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Clark v. District of Columbia

United States District Court, District of Columbia

March 14, 2017

EDWARD CLARK, Plaintiff,
v.
DISTRICT OF COLUMBIA, et al ., Defendants.

          MEMORANDUM OPINION

          COLLEEN KOLLAR-KOTELLY United States District Judge.

         Plaintiff Edward Clark filed suit against Defendants the District of Columbia and Detective Steven E. Manley of the Metropolitan Police Department (“MPD”), alleging negligent infliction of emotional distress, malicious prosecution, and deprivation of civil rights arising out of the investigation leading to Plaintiff's arrest in July 2014, his subsequent detention, and the related criminal proceedings. Presently before the Court is Defendants' [7] Motion to Dismiss the Complaint or in the Alternative for Summary Judgment, requesting that the Court dismiss or enter judgment in Defendants' favor on Plaintiff's claims in their entirety. Upon consideration of the pleadings, [1] the relevant legal authorities, and the record as a whole, the Court shall GRANT IN PART and DENY IN PART Defendants' [7] Motion to Dismiss the Complaint or in the Alternative for Summary Judgment. Specifically, the Court shall GRANT Defendants' request to dismiss Plaintiff's negligent infliction of emotional distress claim. The Court shall DENY Defendants' request to dismiss Plaintiff's malicious prosecution and Fourth Amendment claims.

         I. BACKGROUND

         For the purposes of Defendants' motion to dismiss, the Court accepts as true the well-pleaded allegations in Plaintiff's Complaint. The Court does “not accept as true, however, the plaintiff's legal conclusions or inferences that are unsupported by the facts alleged.” Ralls Corp. v. Comm. on Foreign Inv. in U.S., 758 F.3d 296, 315 (D.C. Cir. 2014). The Court recites the principal facts pertaining to the issues raised in the pending motion, reserving further presentation of the facts for the discussion of the individual issues below.

         In 2013, Defendant Manley, an MPD detective, was assigned to the Narcotics and Special Investigations Division's Major Case Unit. Compl. ¶ 6. During the course of an investigation into the sale and/or distribution of PCP, Defendant Manley associated with Plaintiff a phone number allegedly called by one of his targets. However, the phone number in question did not belong to Plaintiff during any point when it was allegedly being called by the target of the investigation. Id. ¶¶ 6-7. Defendant Manley then obtained a photograph of Plaintiff and showed it to an alleged cooperating witness whom Defendant Manley later asserted identified Plaintiff as an individual who participated in a drug transaction. Id. ¶ 8. At all times during which Plaintiff was alleged to be in contact with a drug dealer and/or distributing illegal drugs, Plaintiff was at his job as a meat clerk at Giant Food or home with his family. Id. ¶ 9.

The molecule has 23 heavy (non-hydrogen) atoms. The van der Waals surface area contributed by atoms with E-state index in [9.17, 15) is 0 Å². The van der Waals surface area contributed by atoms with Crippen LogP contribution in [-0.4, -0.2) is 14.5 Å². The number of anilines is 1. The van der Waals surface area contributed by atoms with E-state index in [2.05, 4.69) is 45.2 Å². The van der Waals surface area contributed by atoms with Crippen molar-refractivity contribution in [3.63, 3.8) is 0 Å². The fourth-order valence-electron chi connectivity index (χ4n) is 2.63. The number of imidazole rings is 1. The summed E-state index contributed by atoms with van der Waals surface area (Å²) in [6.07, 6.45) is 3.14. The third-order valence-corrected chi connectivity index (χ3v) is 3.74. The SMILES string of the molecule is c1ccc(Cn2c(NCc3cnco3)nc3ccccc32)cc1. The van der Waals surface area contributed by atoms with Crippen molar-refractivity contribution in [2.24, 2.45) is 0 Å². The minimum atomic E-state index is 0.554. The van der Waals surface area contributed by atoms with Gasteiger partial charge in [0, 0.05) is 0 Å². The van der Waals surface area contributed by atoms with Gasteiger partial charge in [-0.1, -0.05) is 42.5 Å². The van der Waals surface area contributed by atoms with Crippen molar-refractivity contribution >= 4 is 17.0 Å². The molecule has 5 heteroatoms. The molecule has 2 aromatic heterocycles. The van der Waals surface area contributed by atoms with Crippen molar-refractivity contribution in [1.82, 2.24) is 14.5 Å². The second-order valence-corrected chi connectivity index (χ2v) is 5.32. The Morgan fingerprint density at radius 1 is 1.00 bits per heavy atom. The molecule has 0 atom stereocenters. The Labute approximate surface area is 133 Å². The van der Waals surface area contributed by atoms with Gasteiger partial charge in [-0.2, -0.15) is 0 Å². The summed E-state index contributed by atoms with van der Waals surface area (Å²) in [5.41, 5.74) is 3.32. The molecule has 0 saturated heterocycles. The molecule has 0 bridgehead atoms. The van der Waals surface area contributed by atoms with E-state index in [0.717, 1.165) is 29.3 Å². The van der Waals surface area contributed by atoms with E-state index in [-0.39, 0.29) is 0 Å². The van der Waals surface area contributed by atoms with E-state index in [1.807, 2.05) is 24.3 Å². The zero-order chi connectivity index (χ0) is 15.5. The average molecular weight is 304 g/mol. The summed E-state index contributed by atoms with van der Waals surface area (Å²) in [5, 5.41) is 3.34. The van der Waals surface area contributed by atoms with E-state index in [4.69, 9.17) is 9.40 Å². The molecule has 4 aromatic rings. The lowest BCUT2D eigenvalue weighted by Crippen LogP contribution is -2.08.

As a result of the information obtained by Defendant Manley, an arrest warrant was issued for Plaintiff on or about March 27, 2014. Id. ¶ 10. Plaintiff was arrested on July 17, 2014, and charged in this Court with conspiracy to distribute narcotics. Id. Plaintiff was fingerprinted, booked, and detained. Id. After a detention hearing on July 22, 2014, Plaintiff was released from custody under high intensity supervision that included use of a GPS tracking bracelet and requirements that Plaintiff subject himself to weekly reporting and drug testing. Id. Plaintiff appeared before this Court on July 31, 2014, September 24, 2014, October 21, 2014, and November 10, 2014, in the criminal proceeding. Id. ¶ 11. A trial date was set for March 2, 2015. Id. However, the Government filed a motion to dismiss the charge which was granted by this Court on December 31, 2014. Id. ¶ 12.

         Plaintiff now brings this action against Defendant Manley in his official and individual capacities and against the District of Columbia, which Plaintiff asserts is responsible for the actions of MPD detectives, alleging three claims - negligent infliction of emotional distress, malicious prosecution, and deprivation of civil rights in violation of the Fourth Amendment of the United States Constitution. Defendants move the Court to dismiss all three claims against them for failure to state a claim upon which relief can be granted. With respect to the negligent infliction of emotional distress claim against the District, Defendants, in the alternative, request that the Court grant summary judgment in their favor.